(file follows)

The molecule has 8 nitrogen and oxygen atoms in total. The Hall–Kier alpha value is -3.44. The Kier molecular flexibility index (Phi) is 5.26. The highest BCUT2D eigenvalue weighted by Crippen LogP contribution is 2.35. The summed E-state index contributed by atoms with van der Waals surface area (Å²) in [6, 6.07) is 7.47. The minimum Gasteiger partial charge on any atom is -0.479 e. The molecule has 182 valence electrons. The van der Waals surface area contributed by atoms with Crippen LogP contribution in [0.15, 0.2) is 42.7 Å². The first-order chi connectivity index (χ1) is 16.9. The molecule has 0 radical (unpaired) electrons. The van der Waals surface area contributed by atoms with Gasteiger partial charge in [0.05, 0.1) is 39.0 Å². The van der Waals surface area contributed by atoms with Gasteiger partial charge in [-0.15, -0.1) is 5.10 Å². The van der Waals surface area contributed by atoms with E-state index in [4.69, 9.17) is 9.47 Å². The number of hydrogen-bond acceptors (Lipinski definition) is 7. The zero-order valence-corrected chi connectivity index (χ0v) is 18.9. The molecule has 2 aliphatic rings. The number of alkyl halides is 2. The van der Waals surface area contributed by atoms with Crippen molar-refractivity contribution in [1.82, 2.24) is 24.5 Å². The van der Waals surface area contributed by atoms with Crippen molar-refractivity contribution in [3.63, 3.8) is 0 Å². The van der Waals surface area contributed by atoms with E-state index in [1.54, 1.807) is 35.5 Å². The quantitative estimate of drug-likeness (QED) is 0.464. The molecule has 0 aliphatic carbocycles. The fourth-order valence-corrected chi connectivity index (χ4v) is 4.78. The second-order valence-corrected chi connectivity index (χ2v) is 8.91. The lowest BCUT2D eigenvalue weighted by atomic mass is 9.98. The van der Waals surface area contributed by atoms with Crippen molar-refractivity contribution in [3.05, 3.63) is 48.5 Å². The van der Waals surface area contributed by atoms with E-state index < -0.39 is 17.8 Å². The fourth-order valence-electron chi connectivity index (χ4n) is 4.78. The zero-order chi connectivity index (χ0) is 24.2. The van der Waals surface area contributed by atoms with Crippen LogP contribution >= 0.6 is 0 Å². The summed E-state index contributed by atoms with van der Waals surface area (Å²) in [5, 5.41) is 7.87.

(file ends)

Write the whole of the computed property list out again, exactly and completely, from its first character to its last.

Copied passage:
The molecule has 8 nitrogen and oxygen atoms in total. The Hall–Kier alpha value is -3.44. The Kier molecular flexibility index (Phi) is 5.26. The highest BCUT2D eigenvalue weighted by Crippen LogP contribution is 2.35. The summed E-state index contributed by atoms with van der Waals surface area (Å²) in [6, 6.07) is 7.47. The minimum Gasteiger partial charge on any atom is -0.479 e. The molecule has 182 valence electrons. The van der Waals surface area contributed by atoms with Crippen LogP contribution in [0.15, 0.2) is 42.7 Å². The first-order chi connectivity index (χ1) is 16.9. The molecule has 0 radical (unpaired) electrons. The van der Waals surface area contributed by atoms with Gasteiger partial charge in [0.05, 0.1) is 39.0 Å². The van der Waals surface area contributed by atoms with Gasteiger partial charge in [-0.15, -0.1) is 5.10 Å². The van der Waals surface area contributed by atoms with E-state index in [4.69, 9.17) is 9.47 Å². The number of hydrogen-bond acceptors (Lipinski definition) is 7. The zero-order valence-corrected chi connectivity index (χ0v) is 18.9. The molecule has 2 aliphatic rings. The number of alkyl halides is 2. The van der Waals surface area contributed by atoms with Crippen molar-refractivity contribution in [1.82, 2.24) is 24.5 Å². The van der Waals surface area contributed by atoms with Crippen molar-refractivity contribution in [3.63, 3.8) is 0 Å². The van der Waals surface area contributed by atoms with E-state index in [1.54, 1.807) is 35.5 Å². The quantitative estimate of drug-likeness (QED) is 0.464. The molecule has 0 aliphatic carbocycles. The fourth-order valence-corrected chi connectivity index (χ4v) is 4.78. The second-order valence-corrected chi connectivity index (χ2v) is 8.91. The lowest BCUT2D eigenvalue weighted by atomic mass is 9.98. The van der Waals surface area contributed by atoms with Crippen molar-refractivity contribution in [3.05, 3.63) is 48.5 Å². The van der Waals surface area contributed by atoms with E-state index < -0.39 is 17.8 Å². The fourth-order valence-electron chi connectivity index (χ4n) is 4.78. The zero-order chi connectivity index (χ0) is 24.2. The van der Waals surface area contributed by atoms with Crippen LogP contribution >= 0.6 is 0 Å². The summed E-state index contributed by atoms with van der Waals surface area (Å²) in [5, 5.41) is 7.87.